Instead of jumping from this springboard into the heart of the matter, Roberts suddenly strays from his primary mission of explaining the intellectual tradition of the president, and then spews the poison of history at enemies – real or imagined. The book consequently falls flat on its face and becomes an angry racial, ideological, personal invective against those who might have crossed the president’s path, or Roberts’ path himself. What a pity.

A pity because Roberts’ detractors, some of whom are indeed guilty of political and racial bigotry and hypocrisy, end up appearing as hapless victims of a madman’s poisonous pen.

A work of great potential academic intervention becomes the mutterings of a possessed but inarticulate schoolboy ranting against The System.

A sadly missed opportunity to address important issues that will not simply go away as we try to negotiate the issue of where we come from, who we are, and where we want to go, and who we want to be.

Fred Khumalo is a Sunday Times columnist and award-winning novelist

Subscribe for R500/year

Thanks for enjoying the Mail & Guardian, we’re proud of our 36 year history, throughout which we have delivered to readers the most important, unbiased stories in South Africa. Good journalism costs, though, and right from our very first edition we’ve relied on reader subscriptions to protect our independence.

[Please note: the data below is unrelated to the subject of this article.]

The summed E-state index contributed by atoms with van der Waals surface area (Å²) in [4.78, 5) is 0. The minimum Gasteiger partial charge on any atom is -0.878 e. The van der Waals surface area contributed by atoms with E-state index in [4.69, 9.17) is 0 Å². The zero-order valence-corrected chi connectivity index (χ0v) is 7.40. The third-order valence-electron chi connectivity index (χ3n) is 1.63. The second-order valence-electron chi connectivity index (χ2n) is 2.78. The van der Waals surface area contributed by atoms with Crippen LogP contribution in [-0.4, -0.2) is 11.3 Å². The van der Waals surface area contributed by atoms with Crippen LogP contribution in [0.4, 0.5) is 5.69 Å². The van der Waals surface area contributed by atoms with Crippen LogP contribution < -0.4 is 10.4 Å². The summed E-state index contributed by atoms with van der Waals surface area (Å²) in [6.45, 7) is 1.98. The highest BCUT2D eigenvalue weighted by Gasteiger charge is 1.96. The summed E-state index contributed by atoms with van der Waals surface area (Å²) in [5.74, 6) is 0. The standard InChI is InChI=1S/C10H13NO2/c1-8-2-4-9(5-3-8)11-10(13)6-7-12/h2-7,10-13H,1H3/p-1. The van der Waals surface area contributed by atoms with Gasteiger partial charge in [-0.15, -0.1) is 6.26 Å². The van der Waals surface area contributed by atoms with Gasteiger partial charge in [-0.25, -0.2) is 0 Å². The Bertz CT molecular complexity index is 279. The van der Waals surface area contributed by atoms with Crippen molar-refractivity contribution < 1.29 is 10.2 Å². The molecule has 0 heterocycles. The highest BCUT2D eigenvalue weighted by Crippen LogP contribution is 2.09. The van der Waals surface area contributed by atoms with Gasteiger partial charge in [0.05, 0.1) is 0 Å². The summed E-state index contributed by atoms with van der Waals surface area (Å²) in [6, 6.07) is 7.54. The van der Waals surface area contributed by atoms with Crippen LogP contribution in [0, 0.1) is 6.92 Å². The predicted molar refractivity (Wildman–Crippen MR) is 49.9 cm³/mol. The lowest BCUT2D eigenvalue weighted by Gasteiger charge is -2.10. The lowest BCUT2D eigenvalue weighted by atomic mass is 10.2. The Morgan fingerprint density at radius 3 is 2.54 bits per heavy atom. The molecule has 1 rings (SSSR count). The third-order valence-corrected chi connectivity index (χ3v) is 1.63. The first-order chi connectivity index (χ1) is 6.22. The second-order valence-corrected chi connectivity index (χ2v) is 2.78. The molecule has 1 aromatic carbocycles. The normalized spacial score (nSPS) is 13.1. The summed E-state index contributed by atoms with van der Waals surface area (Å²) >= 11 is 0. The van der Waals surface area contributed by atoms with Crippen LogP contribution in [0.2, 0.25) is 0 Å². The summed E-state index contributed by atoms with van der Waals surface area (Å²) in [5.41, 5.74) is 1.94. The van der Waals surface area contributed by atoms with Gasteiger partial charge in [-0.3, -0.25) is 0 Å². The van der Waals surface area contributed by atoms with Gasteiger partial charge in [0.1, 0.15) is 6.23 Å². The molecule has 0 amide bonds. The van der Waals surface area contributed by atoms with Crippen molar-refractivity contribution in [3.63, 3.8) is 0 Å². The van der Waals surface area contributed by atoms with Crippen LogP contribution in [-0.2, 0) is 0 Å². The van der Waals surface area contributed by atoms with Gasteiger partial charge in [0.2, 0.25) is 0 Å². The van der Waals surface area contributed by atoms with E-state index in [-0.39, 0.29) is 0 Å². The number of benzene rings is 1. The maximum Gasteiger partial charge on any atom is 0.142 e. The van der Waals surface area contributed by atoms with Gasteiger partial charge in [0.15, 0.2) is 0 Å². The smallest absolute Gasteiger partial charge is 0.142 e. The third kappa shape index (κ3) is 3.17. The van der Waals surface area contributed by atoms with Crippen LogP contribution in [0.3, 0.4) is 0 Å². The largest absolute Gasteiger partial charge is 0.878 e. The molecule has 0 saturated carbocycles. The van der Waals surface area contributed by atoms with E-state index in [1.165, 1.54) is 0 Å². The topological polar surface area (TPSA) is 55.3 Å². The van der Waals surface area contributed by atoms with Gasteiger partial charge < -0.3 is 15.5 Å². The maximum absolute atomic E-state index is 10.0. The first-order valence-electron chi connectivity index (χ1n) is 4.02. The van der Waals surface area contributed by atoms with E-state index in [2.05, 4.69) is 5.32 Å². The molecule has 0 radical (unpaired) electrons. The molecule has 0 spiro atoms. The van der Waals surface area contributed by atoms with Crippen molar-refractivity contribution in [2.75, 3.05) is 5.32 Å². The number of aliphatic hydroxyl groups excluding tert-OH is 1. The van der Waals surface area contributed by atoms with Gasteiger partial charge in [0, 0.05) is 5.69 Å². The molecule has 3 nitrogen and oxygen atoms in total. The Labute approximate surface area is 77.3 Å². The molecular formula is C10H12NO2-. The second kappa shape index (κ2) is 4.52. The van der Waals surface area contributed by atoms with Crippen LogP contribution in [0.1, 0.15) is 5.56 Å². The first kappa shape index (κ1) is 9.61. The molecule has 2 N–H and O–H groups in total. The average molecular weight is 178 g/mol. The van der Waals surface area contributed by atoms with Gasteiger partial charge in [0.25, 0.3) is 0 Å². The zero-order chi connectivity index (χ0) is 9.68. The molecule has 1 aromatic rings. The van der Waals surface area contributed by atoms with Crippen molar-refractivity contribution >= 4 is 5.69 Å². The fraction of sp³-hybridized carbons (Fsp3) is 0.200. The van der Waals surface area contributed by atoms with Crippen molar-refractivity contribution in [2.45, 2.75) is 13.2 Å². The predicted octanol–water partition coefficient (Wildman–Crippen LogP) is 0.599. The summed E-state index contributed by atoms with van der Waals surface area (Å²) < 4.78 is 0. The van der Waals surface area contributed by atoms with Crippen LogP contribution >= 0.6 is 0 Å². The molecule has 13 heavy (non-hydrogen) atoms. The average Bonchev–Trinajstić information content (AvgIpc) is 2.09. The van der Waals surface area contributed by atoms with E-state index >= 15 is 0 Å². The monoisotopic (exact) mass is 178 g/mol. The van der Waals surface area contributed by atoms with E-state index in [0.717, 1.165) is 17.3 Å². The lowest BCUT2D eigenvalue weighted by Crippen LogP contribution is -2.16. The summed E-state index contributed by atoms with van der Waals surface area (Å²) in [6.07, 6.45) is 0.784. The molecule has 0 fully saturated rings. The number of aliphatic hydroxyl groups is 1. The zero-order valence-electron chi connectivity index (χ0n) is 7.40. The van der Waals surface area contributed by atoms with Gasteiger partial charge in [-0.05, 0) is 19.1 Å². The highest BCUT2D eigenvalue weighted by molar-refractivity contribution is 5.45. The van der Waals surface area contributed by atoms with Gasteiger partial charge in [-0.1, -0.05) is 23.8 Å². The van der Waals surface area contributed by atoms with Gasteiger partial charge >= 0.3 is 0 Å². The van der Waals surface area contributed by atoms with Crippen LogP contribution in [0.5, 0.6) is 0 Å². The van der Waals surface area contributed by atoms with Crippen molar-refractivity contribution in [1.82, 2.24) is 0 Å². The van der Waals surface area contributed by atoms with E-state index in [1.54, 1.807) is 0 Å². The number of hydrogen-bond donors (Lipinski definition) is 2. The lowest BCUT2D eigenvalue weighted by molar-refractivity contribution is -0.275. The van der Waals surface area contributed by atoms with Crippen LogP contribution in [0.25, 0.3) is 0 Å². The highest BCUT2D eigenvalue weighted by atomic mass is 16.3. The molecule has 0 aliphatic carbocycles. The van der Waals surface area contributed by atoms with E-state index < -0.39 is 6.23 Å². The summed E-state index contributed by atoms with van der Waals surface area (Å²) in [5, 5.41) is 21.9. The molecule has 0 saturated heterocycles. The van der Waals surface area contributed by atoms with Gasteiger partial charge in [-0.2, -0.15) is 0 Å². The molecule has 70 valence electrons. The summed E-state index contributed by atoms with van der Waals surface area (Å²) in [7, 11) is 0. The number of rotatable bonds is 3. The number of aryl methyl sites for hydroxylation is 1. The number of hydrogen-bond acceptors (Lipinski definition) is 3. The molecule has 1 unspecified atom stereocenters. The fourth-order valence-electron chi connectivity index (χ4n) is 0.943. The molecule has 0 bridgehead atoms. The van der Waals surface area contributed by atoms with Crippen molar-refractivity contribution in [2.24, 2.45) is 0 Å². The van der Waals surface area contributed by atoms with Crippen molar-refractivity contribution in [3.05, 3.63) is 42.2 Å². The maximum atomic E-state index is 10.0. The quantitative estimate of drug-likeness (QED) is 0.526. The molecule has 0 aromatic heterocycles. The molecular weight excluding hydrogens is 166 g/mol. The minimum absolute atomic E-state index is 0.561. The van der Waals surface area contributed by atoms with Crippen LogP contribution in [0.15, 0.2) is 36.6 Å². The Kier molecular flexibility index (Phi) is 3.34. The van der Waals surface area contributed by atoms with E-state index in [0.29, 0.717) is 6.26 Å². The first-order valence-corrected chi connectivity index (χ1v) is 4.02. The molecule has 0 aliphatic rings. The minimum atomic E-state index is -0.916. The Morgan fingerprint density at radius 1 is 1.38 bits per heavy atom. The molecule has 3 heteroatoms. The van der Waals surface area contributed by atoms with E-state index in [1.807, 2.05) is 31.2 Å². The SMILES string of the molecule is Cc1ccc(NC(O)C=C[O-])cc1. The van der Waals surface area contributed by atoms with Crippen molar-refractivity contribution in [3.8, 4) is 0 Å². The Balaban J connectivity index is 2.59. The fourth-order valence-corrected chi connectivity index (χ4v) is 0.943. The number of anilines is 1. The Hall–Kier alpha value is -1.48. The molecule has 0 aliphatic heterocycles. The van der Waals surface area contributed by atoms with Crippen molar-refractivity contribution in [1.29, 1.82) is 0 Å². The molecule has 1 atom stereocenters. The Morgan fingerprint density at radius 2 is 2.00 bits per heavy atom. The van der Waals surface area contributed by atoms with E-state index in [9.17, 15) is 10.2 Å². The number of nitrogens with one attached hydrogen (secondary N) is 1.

Digital subscribers get access to all of our award-winning journalism, including premium features, as well as exclusive events, newsletters, webinars and the cryptic crossword. Click here to find out how to join them and get a 57% discount in your first year.

Fred Khumalo
Guest Author

Related stories

WELCOME TO YOUR M&G

If you’re reading this, you clearly have great taste

If you haven’t already, you can subscribe to the Mail & Guardian for less than the cost of a cup of coffee a week, and get more great reads.

Already a subscriber? Sign in here

Advertising

Subscribers only

South Africa’s mothballed ‘supermall-ification’ sets strip malls up for success

Analysts agree that the country has enough malls and that, post-Covid, the convenience of local centres lure customers

Mabuza’s Russian jaunts and the slippery consequences of medical tourism

For more than five years the deputy president has remained steadfast in his right to travel abroad to receive medical treatment

More top stories

Deputy president Mabuza begs Tshwane voters: ‘Don’t abandon the ANC’

Angry Atteridgeville residents hurl insults at ‘dysfunctional’ ANC full of ‘corrupt individuals’ as Mabuza fails to placate them with party T-shirts and doeks

Taxi operators clash with cops over disputed Route B97 in...

Three suspects remain in custody following their arrest on charges of attempted murder and assault after eight taxis were impounded

SA teens, you’re next in the queue for a vaccine...

Teenagers between the ages of 12 and 17 will be able to register to receive their Covid-19 jab from 20 October. This group will be given only one dose of the Pfizer vaccine, for now

Former US secretary of state Colin Powell dies aged 84

The 84-year-old died as a result of complications from Covid-19
Advertising

press releases

Loading latest Press Releases…
×